Global Debt Is Beyond Control


The debt of developing countries is at “crisis” levels, the World Bank said recently. A story in The New York Times on Dec. 16 was headlined, “The Debt Problem is Enormous, and the System for Fixing It is Broken.”

“The foundational ideology — later known as the ‘Washington Consensus’ — held that prosperity depended on unhindered trade, deregulation and the primacy of private investment,” the article explained. “Nearly 80 years later, the global financial architecture is outdated, dysfunctional and unjust.”

Indeed, the world is awash in government debt, led by the United States, Japan and China, which together account for about half the total. But great powers have many options for handling indebtedness. Small, economically weak countries do not.

The Washington Consensus reflects American and European economic predominance — not just World Bank and International Monetary Fund leadership, but also the U.S. Treasury Department and the global network of financial centers that stretches from New York and Chicago to Frankfurt and Zurich.

Predominance means the ability to dictate terms of loans. Over many years, World Bank and IMF decisions have aimed to condition loans to poor and middle-income countries on their openness to private investment, free trade, and deregulation of state-run agencies — roads, railways, banks, key industries.

Openness translates to opportunities for Western capital to penetrate developing-world economies, often resulting in the hollowing out, if not the elimination, of private and state-owned businesses.

Large borrowers also face high interest rates. To ensure repayment, the World Bank and IMF preach austerity: Governments should slash social welfare programs to pay down their debt. Any family deeply in debt would understand the terrible choice facing those governments: Stay on good terms with the bankers by eliminating or reducing subsidies to the poor for food, health care, and fuel.

Consequently, António Guterres, United Nations secretary general, said in the Times article: “Even the most fundamental goals on hunger and poverty have gone into reverse after decades of progress.”

The global debt crisis isn’t a new problem, just one that is surging again. As the Times explained, “Pounded by the Covid-19 pandemic, spiking food and energy prices related to the war in Ukraine, and higher interest rates, low- and middle-income countries are swimming in debt and facing slow growth.”

Meanwhile, China has made billions of dollars in loans to poor countries that cannot possibly be repaid. China proclaims that its loans come without demands for austerity and with lower interest rates. But recipients may have to pay the loans back with access to ports and rail lines, extraction of mineral and other resources, use of Chinese labor, environmental damage, and adherence to Chinese policy views on, for example, human rights and Taiwan.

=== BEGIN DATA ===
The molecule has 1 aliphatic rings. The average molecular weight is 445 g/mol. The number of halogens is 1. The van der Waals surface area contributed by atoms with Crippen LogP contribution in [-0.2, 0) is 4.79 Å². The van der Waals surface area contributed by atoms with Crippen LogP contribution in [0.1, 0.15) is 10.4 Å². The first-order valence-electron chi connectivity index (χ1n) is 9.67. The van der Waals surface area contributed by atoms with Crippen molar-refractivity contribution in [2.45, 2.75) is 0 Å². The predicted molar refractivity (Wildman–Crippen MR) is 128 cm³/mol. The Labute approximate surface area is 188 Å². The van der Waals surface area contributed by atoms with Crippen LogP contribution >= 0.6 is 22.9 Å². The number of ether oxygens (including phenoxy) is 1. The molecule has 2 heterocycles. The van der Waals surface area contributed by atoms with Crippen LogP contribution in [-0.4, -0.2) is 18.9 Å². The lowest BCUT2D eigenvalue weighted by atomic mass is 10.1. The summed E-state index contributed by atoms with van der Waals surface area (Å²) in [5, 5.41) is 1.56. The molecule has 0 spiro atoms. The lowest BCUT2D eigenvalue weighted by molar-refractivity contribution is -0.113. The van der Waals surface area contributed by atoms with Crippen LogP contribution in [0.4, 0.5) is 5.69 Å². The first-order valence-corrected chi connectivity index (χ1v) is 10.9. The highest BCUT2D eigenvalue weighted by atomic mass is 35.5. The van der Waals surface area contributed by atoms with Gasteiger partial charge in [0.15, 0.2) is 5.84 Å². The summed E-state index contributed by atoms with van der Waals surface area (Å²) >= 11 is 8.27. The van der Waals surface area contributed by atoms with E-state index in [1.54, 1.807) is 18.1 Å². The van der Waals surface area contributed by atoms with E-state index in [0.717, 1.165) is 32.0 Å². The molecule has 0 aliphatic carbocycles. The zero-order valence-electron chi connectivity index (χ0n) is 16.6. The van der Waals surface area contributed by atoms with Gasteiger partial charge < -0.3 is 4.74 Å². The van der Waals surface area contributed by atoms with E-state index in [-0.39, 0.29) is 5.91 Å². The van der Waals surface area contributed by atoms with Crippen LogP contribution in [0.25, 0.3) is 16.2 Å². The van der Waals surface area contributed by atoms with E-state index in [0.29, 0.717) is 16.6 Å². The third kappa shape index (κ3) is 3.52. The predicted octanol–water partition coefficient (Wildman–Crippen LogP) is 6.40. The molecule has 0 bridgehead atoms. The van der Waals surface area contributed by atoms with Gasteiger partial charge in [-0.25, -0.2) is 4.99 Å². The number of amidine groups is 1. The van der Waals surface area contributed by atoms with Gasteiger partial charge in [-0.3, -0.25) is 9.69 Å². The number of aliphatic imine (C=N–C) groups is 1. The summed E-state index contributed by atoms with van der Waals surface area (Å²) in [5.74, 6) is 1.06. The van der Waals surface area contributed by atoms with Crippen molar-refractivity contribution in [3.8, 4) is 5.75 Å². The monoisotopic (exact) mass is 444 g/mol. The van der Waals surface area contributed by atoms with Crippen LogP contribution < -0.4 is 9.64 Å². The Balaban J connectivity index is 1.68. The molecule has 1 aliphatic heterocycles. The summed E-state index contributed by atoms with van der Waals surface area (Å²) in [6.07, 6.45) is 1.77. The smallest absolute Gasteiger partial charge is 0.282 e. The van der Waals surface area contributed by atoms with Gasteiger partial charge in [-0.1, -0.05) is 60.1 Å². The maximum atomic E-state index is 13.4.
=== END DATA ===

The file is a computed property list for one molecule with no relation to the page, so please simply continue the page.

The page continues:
The debt crisis is one symptom of a development crisis, in which far too many countries do not have the financial resources to support decent living conditions. Moreover, these countries are often the victims of rich countries’ behavior, as in the case of climate change. As one source pointed out, the richest 1 percent of the world’s population, 80 million people, account for about half of global carbon emissions, while the poorest 50 percent, 3.9 billion people, account for about 8 percent of carbon emissions.

The typical solution to the debt problem has been to give developing countries seats at the table where decisions are made. That might help if the major players, starting with the U.S., were ever persuaded to reduce their voting power.

Even then, it is the loan conditions — the amount of money available, the high interest rates and terms of repayment — that would still depend on the good graces of the major financial institutions. And those institutions, to put it mildly, don’t believe in being charitable.

The Times story failed to report on bottom-up approaches to development in the human interest. Giving aid or loan relief means dealing with governments that may be corrupt, excessively bureaucratic and incompetent, dominated by the military, and authoritarian — in any of these cases, giving low priority to human security.

Channeling funds to non-governmental organizations with experience in promoting human development is far more likely to help than providing unworthy governments with debt relief. There are plenty of grass-roots development programs that work — for example, in microfinance.

The real choice for international financial organizations is, do you want to bail out governments, or empower people?

Mel Gurtov, syndicated by PeaceVoice, is professor emeritus of political science at Portland State University and blogs at In the Human Interest.